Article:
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The Omen (Widescreen Edition)


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The Omen (Widescreen Edition) + The Omen + The Exorcist: Director's Cut (Extended Edition)
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Product Details

  • Actors: Liev Schreiber, Julia Stiles, Seamus Davey-Fitzpatrick, David Thewlis, Predrag Bjelac
  • Directors: John Moore
  • Writers: David Seltzer
  • Producers: John Moore, David Harfield, Giovanni Lovatelli, Glenn Williamson, Jeffrey Stott
  • Format: Multiple Formats, AC-3, Color, Dolby, Dubbed, NTSC, Subtitled, Widescreen
  • Language: English (Dolby Digital 5.1), French (Dolby Digital 2.0 Surround), Spanish (Dolby Digital 2.0 Surround)
  • Subtitles: English, Spanish
  • Dubbed: English, French, Spanish
  • Region: Region 1 (U.S. and Canada only. Read more about DVD formats.)
  • Aspect Ratio: 1.85:1
  • Number of discs: 1
  • Rated: R (Restricted)
  • Studio: 20th Century Fox
  • DVD Release Date: October 17, 2006
  • Run Time: 110 minutes
  • Average Customer Review: 3.0 out of 5 stars  See all reviews (216 customer reviews)
  • ASIN: B000HCO87W
  • Amazon Best Sellers Rank: #49,509 in Movies & TV (See Top 100 in Movies & TV)
  • Learn more about "The Omen (Widescreen Edition)" on IMDb

Special Features

  • Commentary by director John Moore, producer Glenn Williamson and editor Dan Zimmerman
  • "Revelation 666" Featurette
  • Unrated extended sequences
  • Unrated extended ending
  • Omenisms Documentary
  • Abby Road Recording Sessions Featurette
  • Trailers

Editorial Reviews

Product Description

In this chilling remake of The Omen ? that is even more terrifying than the original ? man's darkest fears are manifested as an unspeakable terror is unleashed on the world! U.S. diplomat Robert Thorn (Liev Schreiber) substitutes an orphan for his own stillborn baby in order to spare his unknowing wife (Julia Stiles). But after a series of grotesque murders and dire warnings, the Thorns come to the horrifying realization that their child is the son of Satan!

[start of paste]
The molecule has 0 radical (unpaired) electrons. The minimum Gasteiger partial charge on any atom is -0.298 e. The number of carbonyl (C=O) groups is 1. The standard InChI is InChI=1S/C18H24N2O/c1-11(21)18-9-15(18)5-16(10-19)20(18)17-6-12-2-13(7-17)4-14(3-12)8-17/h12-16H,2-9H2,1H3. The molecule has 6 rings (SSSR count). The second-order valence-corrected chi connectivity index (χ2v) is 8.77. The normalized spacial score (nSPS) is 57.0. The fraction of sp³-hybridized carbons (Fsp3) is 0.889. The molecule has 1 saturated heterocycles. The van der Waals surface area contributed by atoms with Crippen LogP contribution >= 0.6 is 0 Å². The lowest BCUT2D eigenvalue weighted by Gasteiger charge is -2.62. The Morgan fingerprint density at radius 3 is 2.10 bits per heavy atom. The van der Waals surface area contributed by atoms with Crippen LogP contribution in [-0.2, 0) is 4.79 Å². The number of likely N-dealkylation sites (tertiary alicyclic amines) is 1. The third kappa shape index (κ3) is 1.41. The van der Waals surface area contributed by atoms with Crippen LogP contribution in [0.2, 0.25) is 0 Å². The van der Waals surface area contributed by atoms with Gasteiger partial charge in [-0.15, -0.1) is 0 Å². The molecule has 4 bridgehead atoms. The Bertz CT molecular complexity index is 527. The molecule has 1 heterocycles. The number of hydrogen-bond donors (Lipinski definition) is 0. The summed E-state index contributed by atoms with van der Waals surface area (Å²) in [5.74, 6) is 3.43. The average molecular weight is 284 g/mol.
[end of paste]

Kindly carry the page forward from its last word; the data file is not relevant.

Additional Features

As typically happens with horror films, the unrated extended scenes and extended ending of The Omen are an opportunistic excuse to show more gore than the theatrical release. In this case, the unrated extended scenes are "The Impaling" of the priest played by Pete Postlethwaite (showing that character's grisly fate in longer shots and different angles, so we see his face sliced up by shards of fallen glass); and "The Beheading" (of the photographer played by David Thewlis) includes a few insert shots of splattering blood and the severed head rolling down a flight of stairs. In the extended ending, Liev Schrieber's character is shot multiple times by the police (instead of just once, as shown in the theatrical version), and the camera lingers on his death. "Omenisms" is an excellent and candidly revealing behind-the-scenes documentary that emphasizes the difficulties (or curses?) encountered during production, and it's one of the few "making of" featurettes to show the director (John Moore) actually losing his temper over unforeseen delays like a full day's shooting lost to damaged negative or an important night scene delayed by faulty dolly track. Lighter moments are also included, giving the viewer an excellent idea of what it's like to actually be on a movie set. The "Abbey Road Sessions" featurette offers an in-depth look at composer Marco Beltrami as his superb score for The Omen is recorded in the legendary London studio. "Revelations 666" is a 22-minute program produced for British TV that explores our social fascination with good and evil, and the historical significance of the number "666," with interviews from a variety of "experts" including Christian author Tim LaHaye and Brian Moore, a warlock from the Church of Satan; it's a bit silly and sensational, but otherwise enjoyable and informative. The feature-length commentary by director John Moore, producer Glenn Williamson and editor Dan Zimmerman is a mixed bag of casual observations, but dedicated Omen fans should give it a listen for a few interesting comments about set design, editing, visual technique, and other filmmaking details. Also included are the film's theatrical teaser, two theatrical trailers, and a trailer for the 1976 Omen Collector's Edition DVD. --Jeff Shannon